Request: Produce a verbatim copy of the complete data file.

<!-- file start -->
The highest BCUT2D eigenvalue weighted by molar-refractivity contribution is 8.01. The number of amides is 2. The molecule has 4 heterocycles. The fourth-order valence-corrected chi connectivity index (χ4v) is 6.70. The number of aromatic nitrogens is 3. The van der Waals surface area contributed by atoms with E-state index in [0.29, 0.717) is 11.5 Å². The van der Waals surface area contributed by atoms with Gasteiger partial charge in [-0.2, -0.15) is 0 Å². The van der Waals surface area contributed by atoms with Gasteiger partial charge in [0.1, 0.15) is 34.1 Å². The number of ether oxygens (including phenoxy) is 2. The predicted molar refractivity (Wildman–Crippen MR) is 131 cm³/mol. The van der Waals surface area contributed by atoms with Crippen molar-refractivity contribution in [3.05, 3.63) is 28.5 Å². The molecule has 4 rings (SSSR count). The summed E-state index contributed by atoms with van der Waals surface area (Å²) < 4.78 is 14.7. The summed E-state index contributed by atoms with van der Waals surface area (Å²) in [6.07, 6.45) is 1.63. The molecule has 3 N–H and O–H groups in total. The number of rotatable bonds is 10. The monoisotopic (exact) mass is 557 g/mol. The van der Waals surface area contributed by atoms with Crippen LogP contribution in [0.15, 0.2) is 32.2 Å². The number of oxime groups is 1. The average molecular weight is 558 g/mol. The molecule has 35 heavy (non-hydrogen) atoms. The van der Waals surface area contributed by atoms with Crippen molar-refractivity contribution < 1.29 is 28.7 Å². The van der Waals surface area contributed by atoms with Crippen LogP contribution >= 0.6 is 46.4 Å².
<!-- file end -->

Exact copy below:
The highest BCUT2D eigenvalue weighted by molar-refractivity contribution is 8.01. The number of amides is 2. The molecule has 4 heterocycles. The fourth-order valence-corrected chi connectivity index (χ4v) is 6.70. The number of aromatic nitrogens is 3. The van der Waals surface area contributed by atoms with E-state index in [0.29, 0.717) is 11.5 Å². The van der Waals surface area contributed by atoms with Gasteiger partial charge in [-0.2, -0.15) is 0 Å². The van der Waals surface area contributed by atoms with Gasteiger partial charge in [0.1, 0.15) is 34.1 Å². The number of ether oxygens (including phenoxy) is 2. The predicted molar refractivity (Wildman–Crippen MR) is 131 cm³/mol. The van der Waals surface area contributed by atoms with Crippen molar-refractivity contribution in [3.05, 3.63) is 28.5 Å². The molecule has 4 rings (SSSR count). The summed E-state index contributed by atoms with van der Waals surface area (Å²) < 4.78 is 14.7. The summed E-state index contributed by atoms with van der Waals surface area (Å²) in [6.07, 6.45) is 1.63. The molecule has 3 N–H and O–H groups in total. The number of rotatable bonds is 10. The monoisotopic (exact) mass is 557 g/mol. The van der Waals surface area contributed by atoms with Crippen LogP contribution in [0.15, 0.2) is 32.2 Å². The number of oxime groups is 1. The average molecular weight is 558 g/mol. The molecule has 35 heavy (non-hydrogen) atoms. The van der Waals surface area contributed by atoms with Crippen molar-refractivity contribution < 1.29 is 28.7 Å². The van der Waals surface area contributed by atoms with Crippen LogP contribution >= 0.6 is 46.4 Å².